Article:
Oh but to be the world’s 5th richest man today, of all dang days. To feel his pain, to bear his pressure, to have the winsome joy of e-foiling off the coast of Kauai, a hefty percentage of which you own, not able to salve the pain of hammers.
The massive global outage that plunged Facebook, its Instagram and WhatsApp platforms and many people who rely heavily on these services — including Facebook’s own workforce — into chaos Monday is gradually dissipating.
Facebook said late Monday that it’s been working to restore access to its services and is “happy to report they are coming back online now.” The company apologized and thanked its users for bearing with it. But fixing it wasn’t as simple as flipping a proverbial switch. For some users, WhatsApp was working for a time, then not. For others, Instagram was working but not Facebook, and so on.
Facebook did not say what might have caused the outage, which began around 11:40 a.m. ET and was still not fixed more than six hours later.
“This is epic,” said Doug Madory, director of internet analysis for Kentik Inc, a network monitoring and intelligence company. The last major internet outage, which knocked many of the world’s top websites offline in June, lasted less than an hour. The stricken content-delivery company in that case, Fastly, blamed it on a software bug triggered by a customer who changed a setting.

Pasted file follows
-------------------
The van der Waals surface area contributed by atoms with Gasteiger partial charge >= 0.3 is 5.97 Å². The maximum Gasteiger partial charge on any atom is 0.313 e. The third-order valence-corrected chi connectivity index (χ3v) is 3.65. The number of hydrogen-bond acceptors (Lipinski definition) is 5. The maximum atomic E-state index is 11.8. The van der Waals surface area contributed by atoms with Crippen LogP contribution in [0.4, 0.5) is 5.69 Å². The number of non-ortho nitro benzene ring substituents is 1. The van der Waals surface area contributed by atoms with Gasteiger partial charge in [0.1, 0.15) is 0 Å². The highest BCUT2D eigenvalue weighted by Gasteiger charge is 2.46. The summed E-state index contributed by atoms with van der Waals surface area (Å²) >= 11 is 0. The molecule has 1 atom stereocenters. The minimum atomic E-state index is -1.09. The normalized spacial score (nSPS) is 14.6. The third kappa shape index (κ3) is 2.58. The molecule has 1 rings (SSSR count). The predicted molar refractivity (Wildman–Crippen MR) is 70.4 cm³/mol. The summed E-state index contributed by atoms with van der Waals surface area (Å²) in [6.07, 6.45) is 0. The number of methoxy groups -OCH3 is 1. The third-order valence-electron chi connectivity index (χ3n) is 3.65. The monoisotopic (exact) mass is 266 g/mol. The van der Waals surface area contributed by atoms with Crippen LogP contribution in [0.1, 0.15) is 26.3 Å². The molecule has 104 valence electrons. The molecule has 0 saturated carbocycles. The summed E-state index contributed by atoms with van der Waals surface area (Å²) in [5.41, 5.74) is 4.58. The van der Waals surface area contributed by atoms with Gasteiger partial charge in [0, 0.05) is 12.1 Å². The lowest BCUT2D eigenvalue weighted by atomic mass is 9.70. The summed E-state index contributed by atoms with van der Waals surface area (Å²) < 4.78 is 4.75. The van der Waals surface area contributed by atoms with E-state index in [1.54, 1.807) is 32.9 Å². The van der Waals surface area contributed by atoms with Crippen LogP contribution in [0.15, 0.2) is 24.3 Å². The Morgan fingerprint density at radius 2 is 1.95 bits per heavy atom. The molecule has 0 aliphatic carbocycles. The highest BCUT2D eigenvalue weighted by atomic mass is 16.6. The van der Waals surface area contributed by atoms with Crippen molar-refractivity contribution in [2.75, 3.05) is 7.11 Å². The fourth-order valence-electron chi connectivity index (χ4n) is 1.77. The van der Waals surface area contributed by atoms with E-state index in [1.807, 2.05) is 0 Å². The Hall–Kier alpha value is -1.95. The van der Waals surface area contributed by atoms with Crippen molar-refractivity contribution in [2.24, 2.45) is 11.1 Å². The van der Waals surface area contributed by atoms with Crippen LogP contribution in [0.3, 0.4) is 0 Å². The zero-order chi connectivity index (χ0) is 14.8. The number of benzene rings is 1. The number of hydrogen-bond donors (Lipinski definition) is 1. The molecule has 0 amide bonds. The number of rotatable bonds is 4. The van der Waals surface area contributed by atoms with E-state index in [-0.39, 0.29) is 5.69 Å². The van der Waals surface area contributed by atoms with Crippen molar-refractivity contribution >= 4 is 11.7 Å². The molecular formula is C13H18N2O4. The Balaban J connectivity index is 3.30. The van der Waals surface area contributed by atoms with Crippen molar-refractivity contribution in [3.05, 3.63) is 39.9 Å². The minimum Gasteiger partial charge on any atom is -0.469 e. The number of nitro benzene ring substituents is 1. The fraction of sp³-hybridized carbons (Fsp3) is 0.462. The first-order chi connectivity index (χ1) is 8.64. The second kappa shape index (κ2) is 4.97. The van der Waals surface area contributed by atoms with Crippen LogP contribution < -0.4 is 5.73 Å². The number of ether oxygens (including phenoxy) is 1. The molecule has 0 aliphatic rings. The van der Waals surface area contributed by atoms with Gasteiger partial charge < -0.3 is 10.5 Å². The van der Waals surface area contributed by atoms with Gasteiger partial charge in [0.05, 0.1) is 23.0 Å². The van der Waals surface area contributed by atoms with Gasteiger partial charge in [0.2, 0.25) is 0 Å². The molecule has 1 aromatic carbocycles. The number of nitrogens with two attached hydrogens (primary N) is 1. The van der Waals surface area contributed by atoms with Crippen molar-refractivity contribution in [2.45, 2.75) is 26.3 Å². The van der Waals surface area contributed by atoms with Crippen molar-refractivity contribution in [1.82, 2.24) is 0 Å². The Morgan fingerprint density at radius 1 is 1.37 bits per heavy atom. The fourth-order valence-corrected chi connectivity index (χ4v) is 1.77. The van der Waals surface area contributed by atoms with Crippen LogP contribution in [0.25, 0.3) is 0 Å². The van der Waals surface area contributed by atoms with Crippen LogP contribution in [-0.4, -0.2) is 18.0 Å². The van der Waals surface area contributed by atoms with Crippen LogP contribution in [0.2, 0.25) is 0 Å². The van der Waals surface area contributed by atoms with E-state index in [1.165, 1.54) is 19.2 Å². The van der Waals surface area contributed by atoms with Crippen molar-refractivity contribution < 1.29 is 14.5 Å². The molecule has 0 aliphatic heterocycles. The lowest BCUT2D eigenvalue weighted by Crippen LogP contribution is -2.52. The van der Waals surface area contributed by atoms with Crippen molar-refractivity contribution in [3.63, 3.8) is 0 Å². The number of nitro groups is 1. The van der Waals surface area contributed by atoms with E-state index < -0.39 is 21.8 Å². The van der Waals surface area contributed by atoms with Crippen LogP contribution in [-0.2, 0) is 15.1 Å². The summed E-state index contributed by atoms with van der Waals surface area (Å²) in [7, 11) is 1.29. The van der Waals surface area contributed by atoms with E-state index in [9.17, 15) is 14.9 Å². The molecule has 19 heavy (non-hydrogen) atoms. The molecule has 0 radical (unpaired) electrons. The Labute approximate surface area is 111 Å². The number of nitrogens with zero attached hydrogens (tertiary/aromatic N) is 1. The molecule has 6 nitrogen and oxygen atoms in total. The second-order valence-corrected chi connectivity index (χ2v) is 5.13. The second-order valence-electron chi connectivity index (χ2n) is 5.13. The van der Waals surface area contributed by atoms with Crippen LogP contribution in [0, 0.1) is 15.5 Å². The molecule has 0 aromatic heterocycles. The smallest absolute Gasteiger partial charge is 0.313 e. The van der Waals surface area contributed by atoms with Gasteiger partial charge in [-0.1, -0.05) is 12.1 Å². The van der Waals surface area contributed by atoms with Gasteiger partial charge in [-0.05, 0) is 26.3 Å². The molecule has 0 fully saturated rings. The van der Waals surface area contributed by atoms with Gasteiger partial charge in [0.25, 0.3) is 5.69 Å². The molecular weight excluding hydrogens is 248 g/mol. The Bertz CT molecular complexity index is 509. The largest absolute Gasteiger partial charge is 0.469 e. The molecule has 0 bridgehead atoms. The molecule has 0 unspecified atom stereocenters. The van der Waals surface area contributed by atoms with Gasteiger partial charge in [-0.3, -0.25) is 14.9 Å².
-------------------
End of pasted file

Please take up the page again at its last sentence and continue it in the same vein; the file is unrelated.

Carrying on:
Oh but to be the Cesar cut aficionado, out e-foiling with this on plate.
Not a chill sesh.
More as the story develops.
Witness describes banal horror of Great White attack on northern Californian surfer, “I saw the dorsal fin and the tail fin of the shark go down in the water… It definitely wasn’t a quick attack. It was nice and slow.”
"It looked like he had a red stripe on his wetsuit… that was actually blood."
A witness to yesterday’s Great White attack on a surfer at Salmon Creek, a pretty wild sorta beach north of San Francisco, has described it as “nice and slow.”
Jared Davis was paddling into the crowded lineup with a pal around nine when a swell rose and revealed a man floating in the water.
“When he was back into view, I saw the dorsal fin of the shark and then I saw the tail fin of the shark kind of going down into the water,” Davis told KPIX. “It definitely wasn’t a quick attack. It was nice and slow.”
The surfer screamed “shark” and “help”; Davis paddled alongside him to the beach.
“He had kind of caught up to me and I saw his leg. It looked like he had a red stripe on his wetsuit, which is pretty common but that was actually blood,” said Davis.
Paramedic Jonathon Bauer asked the victim, a man in his thirties, if he saw the shark.
“And he did get a chance to see it and it was a pretty large shark that did bite him,” Bauer told KPIX. “He actually said he had a struggle with it, as well.”
11x World Champion Kelly Slater took to Instagram, three short days ago, and riffed and jived and found high notes and blew a few low ones too.
The ostensible reason for the one-man show was a duet with Jack Mallers, founder of Zap and Strike, apps with a Bitcoin focus. Slater revealed his love of the cryptocurrency, in May, by savaging Tesla founder Elon Musk. Five days ago, after a lengthy Instagram silence, he posted that Mallers had given him a “tip” about Strike via Twitter.